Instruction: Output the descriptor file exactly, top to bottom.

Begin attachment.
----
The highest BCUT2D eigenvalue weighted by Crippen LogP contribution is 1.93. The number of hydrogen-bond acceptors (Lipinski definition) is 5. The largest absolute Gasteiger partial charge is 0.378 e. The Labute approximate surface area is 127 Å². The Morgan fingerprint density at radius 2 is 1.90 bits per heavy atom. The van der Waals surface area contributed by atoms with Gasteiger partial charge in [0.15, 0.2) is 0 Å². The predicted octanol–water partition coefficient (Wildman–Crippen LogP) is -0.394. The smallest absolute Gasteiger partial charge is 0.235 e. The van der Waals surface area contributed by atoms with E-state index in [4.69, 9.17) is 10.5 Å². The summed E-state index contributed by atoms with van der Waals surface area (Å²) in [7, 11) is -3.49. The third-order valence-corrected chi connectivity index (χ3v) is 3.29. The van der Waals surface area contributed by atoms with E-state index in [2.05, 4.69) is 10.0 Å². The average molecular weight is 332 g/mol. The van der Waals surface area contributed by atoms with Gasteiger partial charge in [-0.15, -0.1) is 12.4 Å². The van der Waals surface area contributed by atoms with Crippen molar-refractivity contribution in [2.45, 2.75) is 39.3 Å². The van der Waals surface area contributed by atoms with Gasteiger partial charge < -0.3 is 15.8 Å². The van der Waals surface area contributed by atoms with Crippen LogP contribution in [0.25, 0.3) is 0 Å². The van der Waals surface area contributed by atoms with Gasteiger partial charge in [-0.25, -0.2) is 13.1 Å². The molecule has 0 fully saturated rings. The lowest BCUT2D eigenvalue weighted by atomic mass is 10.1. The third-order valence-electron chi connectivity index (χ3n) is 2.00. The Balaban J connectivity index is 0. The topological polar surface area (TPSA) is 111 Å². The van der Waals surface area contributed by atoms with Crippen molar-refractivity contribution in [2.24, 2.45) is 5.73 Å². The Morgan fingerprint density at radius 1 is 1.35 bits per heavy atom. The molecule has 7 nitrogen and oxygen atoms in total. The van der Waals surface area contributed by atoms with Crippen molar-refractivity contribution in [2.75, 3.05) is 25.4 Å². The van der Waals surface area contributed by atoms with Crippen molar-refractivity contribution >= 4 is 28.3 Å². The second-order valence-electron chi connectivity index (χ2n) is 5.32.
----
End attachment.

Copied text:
The highest BCUT2D eigenvalue weighted by Crippen LogP contribution is 1.93. The number of hydrogen-bond acceptors (Lipinski definition) is 5. The largest absolute Gasteiger partial charge is 0.378 e. The Labute approximate surface area is 127 Å². The Morgan fingerprint density at radius 2 is 1.90 bits per heavy atom. The van der Waals surface area contributed by atoms with Gasteiger partial charge in [0.15, 0.2) is 0 Å². The predicted octanol–water partition coefficient (Wildman–Crippen LogP) is -0.394. The smallest absolute Gasteiger partial charge is 0.235 e. The van der Waals surface area contributed by atoms with E-state index in [4.69, 9.17) is 10.5 Å². The summed E-state index contributed by atoms with van der Waals surface area (Å²) in [7, 11) is -3.49. The third-order valence-corrected chi connectivity index (χ3v) is 3.29. The van der Waals surface area contributed by atoms with E-state index in [2.05, 4.69) is 10.0 Å². The average molecular weight is 332 g/mol. The van der Waals surface area contributed by atoms with Gasteiger partial charge in [-0.15, -0.1) is 12.4 Å². The van der Waals surface area contributed by atoms with Crippen molar-refractivity contribution in [2.45, 2.75) is 39.3 Å². The van der Waals surface area contributed by atoms with Gasteiger partial charge < -0.3 is 15.8 Å². The van der Waals surface area contributed by atoms with Crippen LogP contribution in [0.25, 0.3) is 0 Å². The van der Waals surface area contributed by atoms with Gasteiger partial charge in [-0.25, -0.2) is 13.1 Å². The molecule has 0 fully saturated rings. The lowest BCUT2D eigenvalue weighted by atomic mass is 10.1. The third-order valence-electron chi connectivity index (χ3n) is 2.00. The Balaban J connectivity index is 0. The topological polar surface area (TPSA) is 111 Å². The van der Waals surface area contributed by atoms with Crippen molar-refractivity contribution in [2.24, 2.45) is 5.73 Å². The Morgan fingerprint density at radius 1 is 1.35 bits per heavy atom. The molecule has 7 nitrogen and oxygen atoms in total. The van der Waals surface area contributed by atoms with Crippen molar-refractivity contribution in [2.75, 3.05) is 25.4 Å². The van der Waals surface area contributed by atoms with Crippen molar-refractivity contribution >= 4 is 28.3 Å². The second-order valence-electron chi connectivity index (χ2n) is 5.32.